Maserati GranTurismo Coupe

Dressed in boldly sculpted couture curves that shame a Ferrari 612 Scaglietti, built on a shorter wheelbase (by five inches) version of the Quattroporte’s acclaimed front-mid-engine, rear-drive chassis, and powered by the familiar 4.2-liter V-8-with power increased from 394 horses to 399-the new Maserati GranTurismo is exotic and glamorous, inspiringly original, and deliciously unconventional. It’s the second all-new Maser in less than five years, and America is its Number One sales target.

Concealing four full seats behind two gracefully swooping doors, the GranTurismo combines the opulent accommodation of a Bentley Continental GT with the price of a well-optioned BMW M5, while promising a carefully honed poise, balance, and deftness either German might envy. It may lack their huge firepower, but as Quattroporte owners already appreciate, deft dynamism reaps the richest rewards for discerning drivers.

Most expected Maserati to deliver a direct replacement for the decade-old GT: a two-door 2+2 coupe to tempt a few thousand discerning enthusiasts a year from their default purchase of a Porsche 911. The GranTurismo is emphatically not that car, and for good reason, as Maserati technical director Jean-Luc Brossard and head of vehicle engineering Paul Fickers explained when we met them at Maserati’s Modena HQ.

“When I joined Maserati in 2003, it was a time to reflect on the company’s position and to define our objectives for the GranTurismo,” says Brossard. “We knew from our customers that the new coupe needed to be elegant and sporty, but that it should also offer comfort and space, so we decided on a bigger, full four-seater car.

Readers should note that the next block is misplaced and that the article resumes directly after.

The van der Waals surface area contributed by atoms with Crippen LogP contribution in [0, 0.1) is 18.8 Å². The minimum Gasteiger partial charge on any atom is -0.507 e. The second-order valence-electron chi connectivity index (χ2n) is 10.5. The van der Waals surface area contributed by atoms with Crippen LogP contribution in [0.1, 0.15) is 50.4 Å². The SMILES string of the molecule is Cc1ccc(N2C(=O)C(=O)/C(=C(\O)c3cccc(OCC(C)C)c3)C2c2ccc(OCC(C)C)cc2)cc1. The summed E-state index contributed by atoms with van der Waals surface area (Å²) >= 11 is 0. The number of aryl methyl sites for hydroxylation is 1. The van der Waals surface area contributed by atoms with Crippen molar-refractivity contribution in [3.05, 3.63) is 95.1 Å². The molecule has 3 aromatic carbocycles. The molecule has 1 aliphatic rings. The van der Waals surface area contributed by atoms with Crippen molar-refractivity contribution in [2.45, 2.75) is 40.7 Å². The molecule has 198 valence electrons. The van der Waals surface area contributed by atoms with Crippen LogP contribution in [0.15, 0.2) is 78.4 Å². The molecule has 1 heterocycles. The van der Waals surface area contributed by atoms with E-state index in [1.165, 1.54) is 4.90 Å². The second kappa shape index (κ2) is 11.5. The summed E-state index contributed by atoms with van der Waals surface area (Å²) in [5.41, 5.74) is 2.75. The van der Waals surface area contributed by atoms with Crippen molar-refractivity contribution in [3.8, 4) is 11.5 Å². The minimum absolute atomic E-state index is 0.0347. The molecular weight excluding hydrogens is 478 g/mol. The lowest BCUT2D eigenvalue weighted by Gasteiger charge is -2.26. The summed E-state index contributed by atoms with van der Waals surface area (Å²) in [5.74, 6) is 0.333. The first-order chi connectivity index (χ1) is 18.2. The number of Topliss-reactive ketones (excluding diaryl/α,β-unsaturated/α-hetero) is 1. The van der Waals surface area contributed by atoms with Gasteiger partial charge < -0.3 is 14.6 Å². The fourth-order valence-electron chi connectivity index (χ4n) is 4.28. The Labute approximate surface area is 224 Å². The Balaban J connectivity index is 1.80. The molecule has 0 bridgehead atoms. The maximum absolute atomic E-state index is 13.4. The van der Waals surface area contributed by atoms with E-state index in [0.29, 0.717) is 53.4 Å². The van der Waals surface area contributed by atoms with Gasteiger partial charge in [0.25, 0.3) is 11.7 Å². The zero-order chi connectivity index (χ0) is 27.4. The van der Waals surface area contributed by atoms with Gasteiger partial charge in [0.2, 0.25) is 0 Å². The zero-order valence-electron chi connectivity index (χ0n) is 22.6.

“We had also found that, where our customers used to drive 5000 miles per year or less, they now cover 20 or even 30,000 miles in a year. Consequently we’ve been working hard on improving durability and quality so that we’re a genuine alternative for customers who previously would only consider a Mercedes or BMW.”

Where does the GranTurismo fit into our world? Right at the heart of it, judging by the looks and promise of sharpened and more sporting dynamics. Tipping the scales at about 4150 pounds, the GranTurismo is approximately 110 pounds lighter than the Quattroporte sedan, nearly 500 pounds lighter than a Mercedes CL, and over 1000 pounds less than a Bentley Continental GT. The Maser has great stance, too; wide for its length. Fitted with the latest generation of Sachs’s Skyhook active damper technology, the GranTurismo has switchable suspension settings, Normal and Sport, and Fickers says the spring and damper settings are 30 to 40 percent firmer than on the Quattroporte. The initial production run, which starts in the summer, will be of GranTurismo Automatics (with paddle-shift) and a DuoSelect version to follow soon after.